It promises to give the luster of midday to objects below. And it will undoubtedly spur the old myths about demonic frenzy and moping melancholy. But even if Wednesday's lunar trip across the sky doesn't come close to its hype, it'll be a marvelous night for a moon dance.
Starting at 5:49 p.m. Wednesday, when the moon rises, until 6:46 a.m. Thursday, when it sets, we have an opportunity to see the brightest moon on the first day of winter in decades. For 13 hours, the longest night of the year will coincide with one of the brightest full moons of the century, and the result could be spectacular.
"It will look humongously big on rising, and for about that first hour, it will look gloriously huge," said Jack Horkheimer, executive director of the Miami Space Transit Museum. "When it reaches its highest point directly overhead near midnight, it will be like a huge overhead spotlight and will illuminate the landscape."
Reasons for all the celestial anticipation are simply scientific.
First, Wednesday is the winter solstice, the first day of winter and the shortest day of the year. Second, we have a full moon on that day, which happens only once every 19 years. And third, the moon will be at perigee, closer to Earth than at any time during the year, which naturally makes it brighter.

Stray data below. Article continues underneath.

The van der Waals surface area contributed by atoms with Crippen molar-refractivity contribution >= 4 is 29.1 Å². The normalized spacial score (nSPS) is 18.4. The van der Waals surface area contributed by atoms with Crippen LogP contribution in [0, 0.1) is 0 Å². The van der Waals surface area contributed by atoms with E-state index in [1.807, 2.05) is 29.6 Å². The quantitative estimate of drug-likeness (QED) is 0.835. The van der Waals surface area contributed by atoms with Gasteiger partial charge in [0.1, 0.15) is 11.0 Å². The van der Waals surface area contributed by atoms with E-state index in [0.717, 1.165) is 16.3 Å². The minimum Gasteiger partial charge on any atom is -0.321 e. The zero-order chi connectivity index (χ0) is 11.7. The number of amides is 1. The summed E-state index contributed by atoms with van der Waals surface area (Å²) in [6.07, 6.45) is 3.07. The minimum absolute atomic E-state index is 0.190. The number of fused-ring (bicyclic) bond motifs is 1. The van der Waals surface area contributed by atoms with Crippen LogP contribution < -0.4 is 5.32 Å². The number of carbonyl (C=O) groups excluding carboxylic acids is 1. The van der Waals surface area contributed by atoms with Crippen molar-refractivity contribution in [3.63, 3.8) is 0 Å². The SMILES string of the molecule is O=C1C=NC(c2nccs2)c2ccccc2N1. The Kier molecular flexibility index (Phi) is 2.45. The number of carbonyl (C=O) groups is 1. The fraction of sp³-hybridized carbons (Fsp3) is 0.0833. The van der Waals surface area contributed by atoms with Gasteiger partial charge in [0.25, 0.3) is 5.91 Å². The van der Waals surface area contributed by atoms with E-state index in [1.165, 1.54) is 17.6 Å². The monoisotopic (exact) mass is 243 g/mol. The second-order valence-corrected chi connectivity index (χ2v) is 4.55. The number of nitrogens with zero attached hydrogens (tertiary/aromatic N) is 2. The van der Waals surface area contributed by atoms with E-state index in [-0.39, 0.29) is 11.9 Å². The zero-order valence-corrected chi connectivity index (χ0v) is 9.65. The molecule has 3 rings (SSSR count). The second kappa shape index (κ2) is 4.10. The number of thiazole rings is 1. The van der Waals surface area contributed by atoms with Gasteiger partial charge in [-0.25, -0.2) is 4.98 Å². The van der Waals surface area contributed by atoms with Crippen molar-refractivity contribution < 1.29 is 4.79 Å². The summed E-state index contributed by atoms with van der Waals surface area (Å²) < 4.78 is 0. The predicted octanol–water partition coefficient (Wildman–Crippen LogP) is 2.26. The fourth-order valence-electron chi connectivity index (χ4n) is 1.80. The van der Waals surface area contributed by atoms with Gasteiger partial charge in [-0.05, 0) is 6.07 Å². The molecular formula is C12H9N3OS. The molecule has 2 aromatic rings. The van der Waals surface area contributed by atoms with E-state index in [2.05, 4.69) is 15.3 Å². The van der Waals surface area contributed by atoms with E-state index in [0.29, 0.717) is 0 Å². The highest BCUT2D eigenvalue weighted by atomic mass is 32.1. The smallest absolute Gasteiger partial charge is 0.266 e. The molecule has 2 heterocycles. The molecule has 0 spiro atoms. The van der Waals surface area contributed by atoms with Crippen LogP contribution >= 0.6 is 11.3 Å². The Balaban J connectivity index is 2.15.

This confluence of events is unusual. Scholars say the last time a full moon perigee and solstice overlapped within 24 hours was on Dec. 20 and 21, 1866.
Yet "most people won't be able to tell the difference," said James Randi, South Florida's resident professional skeptic. "It could be a tiny bit brighter, and if you had the sophisticated devices to measure that brightness, you might prove it."
Randi, who makes a living debunking ancient myths and modern-day hype, has no doubt that the full moon will rise Wednesday. And he is equally sure that folks will give an undue importance to the event.
"People will try to find some kind of significance to the event," Randi said. "There's always speculation about increased police calls, the increase of births, the lunacy factor. But all of that has been tested, and every time it is tested, we find out it just ain't so."